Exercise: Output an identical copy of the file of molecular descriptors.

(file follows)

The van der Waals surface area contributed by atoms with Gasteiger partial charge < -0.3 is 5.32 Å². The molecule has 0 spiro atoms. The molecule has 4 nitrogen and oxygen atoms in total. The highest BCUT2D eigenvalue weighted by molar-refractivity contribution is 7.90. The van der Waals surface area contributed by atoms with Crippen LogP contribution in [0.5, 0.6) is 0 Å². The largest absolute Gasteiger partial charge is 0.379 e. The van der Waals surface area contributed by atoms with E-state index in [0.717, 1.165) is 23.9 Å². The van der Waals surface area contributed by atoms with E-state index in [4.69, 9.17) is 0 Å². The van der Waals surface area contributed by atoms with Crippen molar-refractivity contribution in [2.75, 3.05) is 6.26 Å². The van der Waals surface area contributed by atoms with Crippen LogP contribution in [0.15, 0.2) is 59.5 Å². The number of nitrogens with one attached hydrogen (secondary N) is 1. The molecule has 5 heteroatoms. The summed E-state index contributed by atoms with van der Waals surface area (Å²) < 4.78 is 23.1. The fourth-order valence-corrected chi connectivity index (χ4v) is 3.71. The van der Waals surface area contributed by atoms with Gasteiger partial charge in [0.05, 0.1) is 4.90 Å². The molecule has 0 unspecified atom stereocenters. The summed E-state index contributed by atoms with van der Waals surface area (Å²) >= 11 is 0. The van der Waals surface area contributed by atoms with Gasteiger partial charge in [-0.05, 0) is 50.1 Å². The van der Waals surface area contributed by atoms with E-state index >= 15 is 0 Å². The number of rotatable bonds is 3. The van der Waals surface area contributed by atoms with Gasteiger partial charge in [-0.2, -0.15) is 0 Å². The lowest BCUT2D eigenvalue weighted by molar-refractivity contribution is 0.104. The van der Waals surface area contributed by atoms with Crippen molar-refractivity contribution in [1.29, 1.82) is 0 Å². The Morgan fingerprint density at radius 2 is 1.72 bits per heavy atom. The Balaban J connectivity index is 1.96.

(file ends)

The van der Waals surface area contributed by atoms with Gasteiger partial charge < -0.3 is 5.32 Å². The molecule has 0 spiro atoms. The molecule has 4 nitrogen and oxygen atoms in total. The highest BCUT2D eigenvalue weighted by molar-refractivity contribution is 7.90. The van der Waals surface area contributed by atoms with Crippen LogP contribution in [0.5, 0.6) is 0 Å². The largest absolute Gasteiger partial charge is 0.379 e. The van der Waals surface area contributed by atoms with E-state index in [0.717, 1.165) is 23.9 Å². The van der Waals surface area contributed by atoms with E-state index in [4.69, 9.17) is 0 Å². The van der Waals surface area contributed by atoms with Crippen molar-refractivity contribution in [2.75, 3.05) is 6.26 Å². The van der Waals surface area contributed by atoms with Crippen LogP contribution in [0.15, 0.2) is 59.5 Å². The number of nitrogens with one attached hydrogen (secondary N) is 1. The molecule has 5 heteroatoms. The summed E-state index contributed by atoms with van der Waals surface area (Å²) < 4.78 is 23.1. The fourth-order valence-corrected chi connectivity index (χ4v) is 3.71. The van der Waals surface area contributed by atoms with Gasteiger partial charge in [0.05, 0.1) is 4.90 Å². The molecule has 0 unspecified atom stereocenters. The summed E-state index contributed by atoms with van der Waals surface area (Å²) >= 11 is 0. The van der Waals surface area contributed by atoms with Gasteiger partial charge in [-0.05, 0) is 50.1 Å². The van der Waals surface area contributed by atoms with E-state index >= 15 is 0 Å². The number of rotatable bonds is 3. The van der Waals surface area contributed by atoms with Gasteiger partial charge in [-0.2, -0.15) is 0 Å². The lowest BCUT2D eigenvalue weighted by molar-refractivity contribution is 0.104. The van der Waals surface area contributed by atoms with Crippen molar-refractivity contribution in [1.29, 1.82) is 0 Å². The Morgan fingerprint density at radius 2 is 1.72 bits per heavy atom. The Balaban J connectivity index is 1.96.